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And that doesn’t mean just the price of bitcoin.
In capital markets, the future of cryptocurrency is an open question. Will bitcoin, ethereum and possibly others join stocks, options, fixed income, and FX as established markets that require their own trading infrastructure? Or will crypto never really get mainstream traction, and remain a niche corner of finance, populated by a limited (if very passionate) universe of market participants?
The still-developing state of crypto was highlighted by the extreme recent volatility of bitcoin. The value of the digital currency dropped from almost $60,000 earlier this month to less than $33,000 two weeks later, including one intraday 20% dip that occurred for no clear reason. CNBC attributed that May 19 swoon to “at least a temporary reversal in broader acceptance for cryptocurrency.” Bearishness was fed the prior week when Tesla CEO Elon Musk threw shade on bitcoin for the environmental impact of bitcoin mining.
On the other hand, there’s a camp that sees the stomach-churning crypto volatility as just a hiccup to be expected in a maturing but limitless market. Bitcoin may be down — another 8% as of the morning of May 28 to about $36,500 — but it will resume its inevitable climb to $100K, $300K and perhaps even $1M soon enough, these folks believe.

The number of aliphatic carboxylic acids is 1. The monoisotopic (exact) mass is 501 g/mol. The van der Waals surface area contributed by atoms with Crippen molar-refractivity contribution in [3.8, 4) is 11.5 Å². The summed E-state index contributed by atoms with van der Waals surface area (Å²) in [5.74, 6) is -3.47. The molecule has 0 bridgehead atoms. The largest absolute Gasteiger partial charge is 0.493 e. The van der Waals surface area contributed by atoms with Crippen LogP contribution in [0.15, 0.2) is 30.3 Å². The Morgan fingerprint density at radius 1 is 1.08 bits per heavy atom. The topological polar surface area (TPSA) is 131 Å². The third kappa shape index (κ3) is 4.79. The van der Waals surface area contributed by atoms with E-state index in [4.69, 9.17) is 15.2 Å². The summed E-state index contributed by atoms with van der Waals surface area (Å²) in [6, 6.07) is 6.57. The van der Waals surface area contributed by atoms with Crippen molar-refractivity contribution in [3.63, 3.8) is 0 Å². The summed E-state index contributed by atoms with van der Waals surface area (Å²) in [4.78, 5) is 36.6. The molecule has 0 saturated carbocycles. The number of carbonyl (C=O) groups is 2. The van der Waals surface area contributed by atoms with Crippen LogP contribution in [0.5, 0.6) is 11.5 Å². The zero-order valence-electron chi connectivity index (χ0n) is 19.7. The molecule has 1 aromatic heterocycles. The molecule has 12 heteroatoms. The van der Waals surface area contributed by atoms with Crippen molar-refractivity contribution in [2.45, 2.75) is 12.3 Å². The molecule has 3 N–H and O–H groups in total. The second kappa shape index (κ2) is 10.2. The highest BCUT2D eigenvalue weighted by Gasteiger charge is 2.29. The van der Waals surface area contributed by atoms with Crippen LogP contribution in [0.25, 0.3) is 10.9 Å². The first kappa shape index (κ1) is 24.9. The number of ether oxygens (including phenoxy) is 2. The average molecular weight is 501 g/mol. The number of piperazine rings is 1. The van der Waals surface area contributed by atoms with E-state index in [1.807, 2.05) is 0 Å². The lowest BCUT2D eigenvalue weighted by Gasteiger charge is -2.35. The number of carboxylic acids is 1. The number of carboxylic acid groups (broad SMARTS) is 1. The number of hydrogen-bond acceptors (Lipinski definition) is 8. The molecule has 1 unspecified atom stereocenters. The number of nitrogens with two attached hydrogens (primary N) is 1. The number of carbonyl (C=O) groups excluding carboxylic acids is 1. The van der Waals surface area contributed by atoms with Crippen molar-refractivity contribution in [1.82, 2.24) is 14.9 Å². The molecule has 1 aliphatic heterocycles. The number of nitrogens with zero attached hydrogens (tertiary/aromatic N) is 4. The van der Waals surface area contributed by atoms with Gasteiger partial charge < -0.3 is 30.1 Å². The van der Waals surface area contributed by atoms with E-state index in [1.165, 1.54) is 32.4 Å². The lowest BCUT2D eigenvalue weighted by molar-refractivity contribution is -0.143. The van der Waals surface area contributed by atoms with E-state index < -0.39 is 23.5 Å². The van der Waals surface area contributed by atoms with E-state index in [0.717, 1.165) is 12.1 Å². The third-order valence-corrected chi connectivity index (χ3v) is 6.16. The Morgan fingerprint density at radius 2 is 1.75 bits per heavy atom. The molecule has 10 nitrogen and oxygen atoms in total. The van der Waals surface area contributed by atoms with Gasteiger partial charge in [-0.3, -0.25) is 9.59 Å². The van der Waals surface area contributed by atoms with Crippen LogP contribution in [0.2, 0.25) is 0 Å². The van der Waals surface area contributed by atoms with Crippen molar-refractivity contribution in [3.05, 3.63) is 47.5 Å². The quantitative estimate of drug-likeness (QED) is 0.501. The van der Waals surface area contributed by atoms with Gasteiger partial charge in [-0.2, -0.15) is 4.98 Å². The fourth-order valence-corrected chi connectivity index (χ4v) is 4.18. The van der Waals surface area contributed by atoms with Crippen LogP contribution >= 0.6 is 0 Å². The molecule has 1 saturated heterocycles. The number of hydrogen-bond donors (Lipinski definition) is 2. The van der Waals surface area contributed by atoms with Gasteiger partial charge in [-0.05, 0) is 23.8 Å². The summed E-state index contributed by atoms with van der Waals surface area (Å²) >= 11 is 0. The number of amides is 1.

Regardless of the future price of bitcoin, where do capital markets professionals stand on crypto, in terms of getting involved to provide brokerage and technology solutions? That’s a mixed bag.
There are entrepreneurs who are going all-in on the future of digital securities. Kapil Rathi, co-founder and chief executive of CrossTower, said his firm is building out traditional Wall Street infrastructure to allow institutions to trade cryptocurrencies, which he expects to become regulated.
Rathi told Markets Media: “Five years down the line when crypto assets are regulated we will be ready, which is a differentiator.”
Rathi is no starry-eyed kid: he has experience of building exchanges in a regulated environment, having previously held senior leadership roles at NYSE, Bats, ISE and Cboe. Rathi managed four equity options exchanges at Cboe, launched a new options exchange at Bats, and built multiple innovative trading products at ISE.
“I saw trading move from floors to become electronic,” he said. “I co-founded CrossTower because I didn’t want to miss the boat 10 years from now.”
But many folks aren’t so sure that crypto will be a thriving mainstream market in five or ten years. JP Morgan CEO Jamie Dimon recently said “I’m not a bitcoin supporter,” while Berkshire Hathaway’s Charlie Munger said bitcoin was “disgusting and contrary to the interests of civilization.” One may classify those views as get-off-my-lawn skepticism of stodgy old guys, but betting against Dimon and Munger in the past has been a losing proposition.
Some infrastructure firms such as Cboe Global Markets, Intercontinental Exchange, and Goldman Sachs have dipped their toes in the crypto waters, but most traditional brokerage and technology firms are taking a wait-and-see approach. Just this week HSBC said it has no plans to launch a cryptocurrency trading desk.
Can crypto be properly regulated, in a way that doesn’t dry up liquidity in a market whose raison d’être is freedom from government intrusion? That’s the million-bitcoin question. Market operators and infrastructure providers eagerly await the answer.